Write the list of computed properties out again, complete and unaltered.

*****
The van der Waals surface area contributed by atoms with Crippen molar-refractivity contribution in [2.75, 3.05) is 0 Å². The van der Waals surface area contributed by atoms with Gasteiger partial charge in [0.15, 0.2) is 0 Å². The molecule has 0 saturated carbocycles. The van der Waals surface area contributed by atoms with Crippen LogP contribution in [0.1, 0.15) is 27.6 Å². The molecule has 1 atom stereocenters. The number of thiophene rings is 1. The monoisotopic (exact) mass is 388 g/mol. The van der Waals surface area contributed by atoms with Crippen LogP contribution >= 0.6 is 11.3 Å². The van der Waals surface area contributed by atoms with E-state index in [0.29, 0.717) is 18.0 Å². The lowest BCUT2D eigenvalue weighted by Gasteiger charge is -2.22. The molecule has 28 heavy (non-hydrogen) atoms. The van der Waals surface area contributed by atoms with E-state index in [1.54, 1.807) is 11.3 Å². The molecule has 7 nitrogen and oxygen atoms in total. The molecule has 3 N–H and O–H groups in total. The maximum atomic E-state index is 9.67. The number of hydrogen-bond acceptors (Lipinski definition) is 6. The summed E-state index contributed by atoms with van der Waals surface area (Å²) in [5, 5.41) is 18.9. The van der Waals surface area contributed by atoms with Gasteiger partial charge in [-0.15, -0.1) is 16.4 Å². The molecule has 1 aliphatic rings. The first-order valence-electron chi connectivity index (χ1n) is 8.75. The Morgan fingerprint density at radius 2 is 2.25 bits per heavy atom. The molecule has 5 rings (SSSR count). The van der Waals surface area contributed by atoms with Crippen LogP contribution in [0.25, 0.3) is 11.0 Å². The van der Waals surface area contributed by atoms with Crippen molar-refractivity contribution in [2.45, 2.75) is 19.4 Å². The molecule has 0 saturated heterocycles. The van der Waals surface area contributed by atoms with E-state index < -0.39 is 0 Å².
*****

The van der Waals surface area contributed by atoms with Crippen molar-refractivity contribution in [2.75, 3.05) is 0 Å². The van der Waals surface area contributed by atoms with Gasteiger partial charge in [0.15, 0.2) is 0 Å². The molecule has 0 saturated carbocycles. The van der Waals surface area contributed by atoms with Crippen LogP contribution in [0.1, 0.15) is 27.6 Å². The molecule has 1 atom stereocenters. The number of thiophene rings is 1. The monoisotopic (exact) mass is 388 g/mol. The van der Waals surface area contributed by atoms with Crippen LogP contribution >= 0.6 is 11.3 Å². The van der Waals surface area contributed by atoms with E-state index in [0.29, 0.717) is 18.0 Å². The lowest BCUT2D eigenvalue weighted by Gasteiger charge is -2.22. The molecule has 28 heavy (non-hydrogen) atoms. The van der Waals surface area contributed by atoms with E-state index in [1.54, 1.807) is 11.3 Å². The molecule has 7 nitrogen and oxygen atoms in total. The molecule has 3 N–H and O–H groups in total. The maximum atomic E-state index is 9.67. The number of hydrogen-bond acceptors (Lipinski definition) is 6. The summed E-state index contributed by atoms with van der Waals surface area (Å²) in [5, 5.41) is 18.9. The van der Waals surface area contributed by atoms with Gasteiger partial charge in [-0.15, -0.1) is 16.4 Å². The molecule has 1 aliphatic rings. The first-order valence-electron chi connectivity index (χ1n) is 8.75. The Morgan fingerprint density at radius 2 is 2.25 bits per heavy atom. The molecule has 5 rings (SSSR count). The van der Waals surface area contributed by atoms with Crippen LogP contribution in [0.25, 0.3) is 11.0 Å². The van der Waals surface area contributed by atoms with Crippen molar-refractivity contribution in [2.45, 2.75) is 19.4 Å². The molecule has 0 saturated heterocycles. The van der Waals surface area contributed by atoms with E-state index < -0.39 is 0 Å².